Unfortunately, most of us find the anxiety intolerable, and so we do our best to get out of the unbearable anxiety of not knowing, by coming up with an answer as quickly as we can. Then we’ll try and run with the first solution or answer that comes to mind, and miss out on the genius solutions that our mind could have produced instead, had we been willing to bear the creative tension a little longer. If you can recognise that not knowing and the anxiety that comes with it is a springboard for your genius, and get more comfortable with not knowing, then you can enjoy unleashed, genius levels of creativity. So here are some tips on using creative tension to unleash your genius:
- Create a gap between where you are and where you want to be by articulating a goal or a problem that you want to solve. As you articulate the problem to be solved and your intention to solve it, you’ll feel the anxiety of not knowing start to rise. If you don’t feel any anxiety, then either the problem isn’t actually important to you, or you already know how to deal with the problem and you haven’t articulated a challenging enough problem.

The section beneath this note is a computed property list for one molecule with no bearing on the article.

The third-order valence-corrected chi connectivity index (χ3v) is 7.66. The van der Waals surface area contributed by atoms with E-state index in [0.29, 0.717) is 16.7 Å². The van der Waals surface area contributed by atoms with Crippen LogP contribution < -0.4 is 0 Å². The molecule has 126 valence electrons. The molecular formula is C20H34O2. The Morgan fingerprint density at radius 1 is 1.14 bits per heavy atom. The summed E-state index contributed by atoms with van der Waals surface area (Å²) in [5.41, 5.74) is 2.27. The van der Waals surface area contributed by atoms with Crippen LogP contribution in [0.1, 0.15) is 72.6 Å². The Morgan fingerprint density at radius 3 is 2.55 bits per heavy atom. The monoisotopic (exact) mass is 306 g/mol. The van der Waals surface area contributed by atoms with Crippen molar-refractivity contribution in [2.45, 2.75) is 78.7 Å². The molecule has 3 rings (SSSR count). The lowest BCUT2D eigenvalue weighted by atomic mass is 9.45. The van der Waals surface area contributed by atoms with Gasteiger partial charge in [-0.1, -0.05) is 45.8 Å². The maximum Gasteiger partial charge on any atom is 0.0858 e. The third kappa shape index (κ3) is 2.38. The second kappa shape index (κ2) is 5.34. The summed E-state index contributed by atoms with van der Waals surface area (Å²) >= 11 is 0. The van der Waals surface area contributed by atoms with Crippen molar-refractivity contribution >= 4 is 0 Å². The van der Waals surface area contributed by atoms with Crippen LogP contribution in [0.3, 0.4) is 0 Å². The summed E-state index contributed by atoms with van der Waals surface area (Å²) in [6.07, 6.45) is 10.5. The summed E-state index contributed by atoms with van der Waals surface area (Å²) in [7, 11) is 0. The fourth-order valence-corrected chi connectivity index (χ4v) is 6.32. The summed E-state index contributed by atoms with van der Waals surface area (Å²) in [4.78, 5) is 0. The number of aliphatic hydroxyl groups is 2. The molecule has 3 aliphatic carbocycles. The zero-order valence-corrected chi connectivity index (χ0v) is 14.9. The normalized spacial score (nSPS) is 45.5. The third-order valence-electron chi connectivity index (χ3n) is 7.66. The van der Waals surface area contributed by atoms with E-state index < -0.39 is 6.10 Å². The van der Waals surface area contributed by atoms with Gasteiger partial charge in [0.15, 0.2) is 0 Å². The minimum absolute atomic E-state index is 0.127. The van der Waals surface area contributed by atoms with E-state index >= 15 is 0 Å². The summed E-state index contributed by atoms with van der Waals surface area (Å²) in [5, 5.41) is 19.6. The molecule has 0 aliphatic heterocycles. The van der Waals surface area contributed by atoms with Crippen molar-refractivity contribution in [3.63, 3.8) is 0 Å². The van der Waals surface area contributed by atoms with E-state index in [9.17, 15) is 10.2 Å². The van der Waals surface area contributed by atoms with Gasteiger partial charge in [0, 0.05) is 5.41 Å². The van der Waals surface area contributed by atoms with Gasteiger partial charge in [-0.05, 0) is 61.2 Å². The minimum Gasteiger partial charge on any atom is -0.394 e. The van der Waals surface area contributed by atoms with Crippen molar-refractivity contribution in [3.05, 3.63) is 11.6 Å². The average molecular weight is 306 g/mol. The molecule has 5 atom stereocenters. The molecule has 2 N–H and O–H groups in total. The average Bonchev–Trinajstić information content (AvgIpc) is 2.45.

- Give yourself a deadline for solving the problem and notice how that can increase the creative tension. Some people only really feel the creative tension when they’re under time pressure.
- Carry around a smart question that relates to the outcome you want. Because your mind will always look for an answer to the question you carry, it’s never a good idea to ask yourself questions like, “What did I do to deserve this?” Instead, a useful way to phrase your smart question is in the following format: “How can I… (insert the outcome you want).” For example, when I realized that I wanted to travel again, but I was worried about how I could continue doing the work I love while I travel, I carried the question, “How can I do the work I love while I travel the world?” At the time, when I started asking myself this question, I felt huge anxiety, because I had no idea how I could make this happen. A part of me really wanted to swap this outcome for a more “realistic” outcome – an outcome where I already knew a bit about HOW to achieve it, in order the relieve the anxiety of not knowing.